Dre Baldwin, an athlete, entrepreneur, author, publisher, speaker, and marketing and branding expert, played basketball for a division III school, but had a goal of playing professionally. He became an accidental entrepreneur after posting a tryout video on YouTube and people started commenting and asking him questions. Today, he has over 4000 videos posted and a strong fanbase that he has been successful monetizing.
Maura Sweeny, an author, podcaster, international speaker, and Huffington Post contributor, was brought up to be an attorney in New Jersey, but realized that she was on a trajectory for a career path that she had no passion for. It wasn't until she was 50 that she had the courage and confidence to step out on her own and be who she was always meant to be.
In this bonus episode, I talk about how well the podcast is doing in terms of listens, how things will change now that New & Noteworthy has ended, how I am and how I plan to monetize, and my reasons for shifting from three episodes per week to one.
Dean Roberts, author of I'll Fix My Head Before I'm Dead and a serial entrepreneur, was kicked out of school at 16 and went into the Navy. After a short corporate career, he went into the family business, began to find his way, and turned it into the largest doll house manufacturer in the world.
Kelly Mccauley, the owner of Solo Smarts, was a broke, single mother doing desktop publishing for her church office. Her need to make extra money and pay her bills was the beginning of what turned into a successful business around meeting the needs of solopreneurs.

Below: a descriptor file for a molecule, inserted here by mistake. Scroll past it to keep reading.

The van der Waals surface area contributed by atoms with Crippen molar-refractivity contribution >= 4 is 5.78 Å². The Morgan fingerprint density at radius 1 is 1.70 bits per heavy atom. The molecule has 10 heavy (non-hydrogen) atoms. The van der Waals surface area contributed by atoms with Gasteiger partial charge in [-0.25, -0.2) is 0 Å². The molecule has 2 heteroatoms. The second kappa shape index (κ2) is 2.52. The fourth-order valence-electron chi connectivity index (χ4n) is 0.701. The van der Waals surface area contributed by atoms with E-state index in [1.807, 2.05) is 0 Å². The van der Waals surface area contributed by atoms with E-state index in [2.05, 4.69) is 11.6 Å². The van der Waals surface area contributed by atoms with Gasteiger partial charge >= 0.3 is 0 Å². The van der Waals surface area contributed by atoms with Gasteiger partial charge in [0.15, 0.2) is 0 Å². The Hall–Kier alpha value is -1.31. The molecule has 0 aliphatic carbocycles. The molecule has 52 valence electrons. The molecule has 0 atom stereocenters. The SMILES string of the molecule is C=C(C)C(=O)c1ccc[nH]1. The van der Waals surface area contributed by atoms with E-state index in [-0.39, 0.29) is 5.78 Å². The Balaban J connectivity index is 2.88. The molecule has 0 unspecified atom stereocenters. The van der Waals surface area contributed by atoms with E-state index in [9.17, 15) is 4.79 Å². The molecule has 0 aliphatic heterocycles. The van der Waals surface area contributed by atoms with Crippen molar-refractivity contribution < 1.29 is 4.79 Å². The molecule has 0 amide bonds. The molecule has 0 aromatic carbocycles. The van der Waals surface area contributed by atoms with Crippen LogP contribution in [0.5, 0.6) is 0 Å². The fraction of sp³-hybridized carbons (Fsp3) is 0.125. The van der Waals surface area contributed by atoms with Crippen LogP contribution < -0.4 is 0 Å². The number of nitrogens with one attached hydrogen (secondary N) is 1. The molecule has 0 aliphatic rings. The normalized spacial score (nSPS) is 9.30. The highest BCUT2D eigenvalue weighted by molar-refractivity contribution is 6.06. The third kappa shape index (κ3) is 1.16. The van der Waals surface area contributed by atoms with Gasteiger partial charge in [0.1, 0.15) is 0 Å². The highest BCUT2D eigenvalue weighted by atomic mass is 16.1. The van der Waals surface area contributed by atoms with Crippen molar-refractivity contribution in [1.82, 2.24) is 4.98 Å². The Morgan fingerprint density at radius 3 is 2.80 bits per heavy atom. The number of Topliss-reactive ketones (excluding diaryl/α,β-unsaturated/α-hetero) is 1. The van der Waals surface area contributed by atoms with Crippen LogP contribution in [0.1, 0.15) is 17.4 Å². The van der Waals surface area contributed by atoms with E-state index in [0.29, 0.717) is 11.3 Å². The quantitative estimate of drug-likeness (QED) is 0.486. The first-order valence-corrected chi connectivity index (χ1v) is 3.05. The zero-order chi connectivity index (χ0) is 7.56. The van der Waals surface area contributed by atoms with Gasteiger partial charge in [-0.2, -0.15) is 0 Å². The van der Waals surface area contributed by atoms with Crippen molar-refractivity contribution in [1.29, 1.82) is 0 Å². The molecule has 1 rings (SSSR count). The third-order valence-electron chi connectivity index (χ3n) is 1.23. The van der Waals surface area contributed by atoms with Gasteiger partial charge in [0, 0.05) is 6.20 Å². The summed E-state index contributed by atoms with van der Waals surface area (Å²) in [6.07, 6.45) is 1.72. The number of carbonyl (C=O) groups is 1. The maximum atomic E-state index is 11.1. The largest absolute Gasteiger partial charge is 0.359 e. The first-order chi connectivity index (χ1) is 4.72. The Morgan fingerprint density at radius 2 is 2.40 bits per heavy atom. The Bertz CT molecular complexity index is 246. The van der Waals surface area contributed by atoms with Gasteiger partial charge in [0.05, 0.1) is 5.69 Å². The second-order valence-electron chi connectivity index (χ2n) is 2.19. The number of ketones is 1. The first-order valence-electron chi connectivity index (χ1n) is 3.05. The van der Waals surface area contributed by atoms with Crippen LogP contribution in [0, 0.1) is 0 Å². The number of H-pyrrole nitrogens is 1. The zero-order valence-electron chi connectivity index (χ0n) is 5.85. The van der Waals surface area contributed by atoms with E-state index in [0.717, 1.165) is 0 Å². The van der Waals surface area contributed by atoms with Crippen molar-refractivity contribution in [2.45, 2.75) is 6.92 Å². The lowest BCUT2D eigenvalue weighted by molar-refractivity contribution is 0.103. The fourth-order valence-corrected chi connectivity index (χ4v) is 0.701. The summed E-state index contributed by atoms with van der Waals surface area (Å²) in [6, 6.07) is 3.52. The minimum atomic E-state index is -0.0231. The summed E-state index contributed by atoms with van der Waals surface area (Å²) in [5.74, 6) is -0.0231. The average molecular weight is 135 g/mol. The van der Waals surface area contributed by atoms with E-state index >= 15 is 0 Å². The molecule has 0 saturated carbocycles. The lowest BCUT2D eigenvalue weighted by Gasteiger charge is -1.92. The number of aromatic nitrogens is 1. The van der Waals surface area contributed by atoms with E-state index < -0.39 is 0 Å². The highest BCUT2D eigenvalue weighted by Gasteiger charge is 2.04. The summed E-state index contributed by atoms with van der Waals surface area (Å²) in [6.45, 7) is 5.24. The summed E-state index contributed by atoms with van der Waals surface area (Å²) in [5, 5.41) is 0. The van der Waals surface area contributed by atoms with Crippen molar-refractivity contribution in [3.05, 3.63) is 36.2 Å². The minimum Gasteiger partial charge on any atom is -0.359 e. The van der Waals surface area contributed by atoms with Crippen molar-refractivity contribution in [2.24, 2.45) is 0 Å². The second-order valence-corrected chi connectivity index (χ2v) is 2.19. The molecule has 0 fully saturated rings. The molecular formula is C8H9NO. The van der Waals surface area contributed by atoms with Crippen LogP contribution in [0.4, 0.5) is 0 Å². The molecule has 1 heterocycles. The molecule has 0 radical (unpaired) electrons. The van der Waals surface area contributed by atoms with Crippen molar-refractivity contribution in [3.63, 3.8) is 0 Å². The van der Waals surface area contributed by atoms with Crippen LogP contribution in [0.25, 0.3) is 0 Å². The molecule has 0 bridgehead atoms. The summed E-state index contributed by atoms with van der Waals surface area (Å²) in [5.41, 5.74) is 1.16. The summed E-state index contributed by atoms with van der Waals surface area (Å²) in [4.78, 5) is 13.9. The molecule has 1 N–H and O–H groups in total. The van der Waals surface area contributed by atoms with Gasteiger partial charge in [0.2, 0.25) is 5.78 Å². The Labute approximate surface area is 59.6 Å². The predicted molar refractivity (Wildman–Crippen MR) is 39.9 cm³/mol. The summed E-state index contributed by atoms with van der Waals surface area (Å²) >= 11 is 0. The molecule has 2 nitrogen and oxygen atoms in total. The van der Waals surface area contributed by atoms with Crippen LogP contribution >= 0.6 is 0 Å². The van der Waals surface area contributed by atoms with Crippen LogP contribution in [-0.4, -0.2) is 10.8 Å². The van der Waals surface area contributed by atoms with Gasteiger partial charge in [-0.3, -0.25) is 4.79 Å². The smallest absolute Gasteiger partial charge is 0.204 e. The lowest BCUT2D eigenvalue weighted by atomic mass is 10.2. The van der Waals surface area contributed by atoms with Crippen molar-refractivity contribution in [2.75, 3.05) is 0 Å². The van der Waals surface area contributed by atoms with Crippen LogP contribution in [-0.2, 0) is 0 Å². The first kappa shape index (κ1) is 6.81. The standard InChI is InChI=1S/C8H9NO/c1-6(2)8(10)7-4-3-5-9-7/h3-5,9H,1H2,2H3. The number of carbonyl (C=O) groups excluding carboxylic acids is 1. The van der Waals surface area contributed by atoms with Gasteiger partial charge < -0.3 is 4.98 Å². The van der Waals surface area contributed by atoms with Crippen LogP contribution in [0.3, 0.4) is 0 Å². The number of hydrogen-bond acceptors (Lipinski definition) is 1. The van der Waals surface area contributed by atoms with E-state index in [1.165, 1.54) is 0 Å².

Chris Burns, owner of Burn It Up business coaching, graduated from college with a degree in electrical engineering, but it wasn't his passion. He got caught up in the party scene and eventually ended up getting arrested and spending the night in a jail cell. It was at that low moment that he realized he needed to be using his gifts and talents to help better the world and change the path he was on. Today he is the owner of a successful and growing coaching business and is filled with gratitude and possibility.
Janelle and Rob Alex, Relationship and Intimacy Experts, both started at a young age down the entrepreneurial path. After getting married, they bought a business that all they owned was tied to. The recession hit and they lost everything including their home. They clawed their way back and took all they learned in their marriage and today have found success in the relationship and intimacy arena.
Allen Vaysberg, owner of Amiveris Entreprises, Inc, started his career in IT to go after the money, but quickly realized his passion was in marketing and working with people. He founded an IT company that collapsed after 9/11 and left him in $300K in personal debt. He picked himself up and started a second business that was very successful, but he still hadn't found his calling. Today he has launched a business that is very much in line with who he is as a person.
Nicole K. Lundy is a money making brand strategist and lifestyle entrepreneur who worked on Wall Street before being put on disability for anxiety and depression. She decided to make a change and launch into business for herself instead of keep going down that path.
Vance Morris, the founder and CEO of Deliver Service Now Institute, started a franchise after getting laid off for a second time. But just two weeks after signing the paperwork, his wife nearly died. They decided to go forward and today, his business is very successful and he has taken all that he has learned and spawned a second business.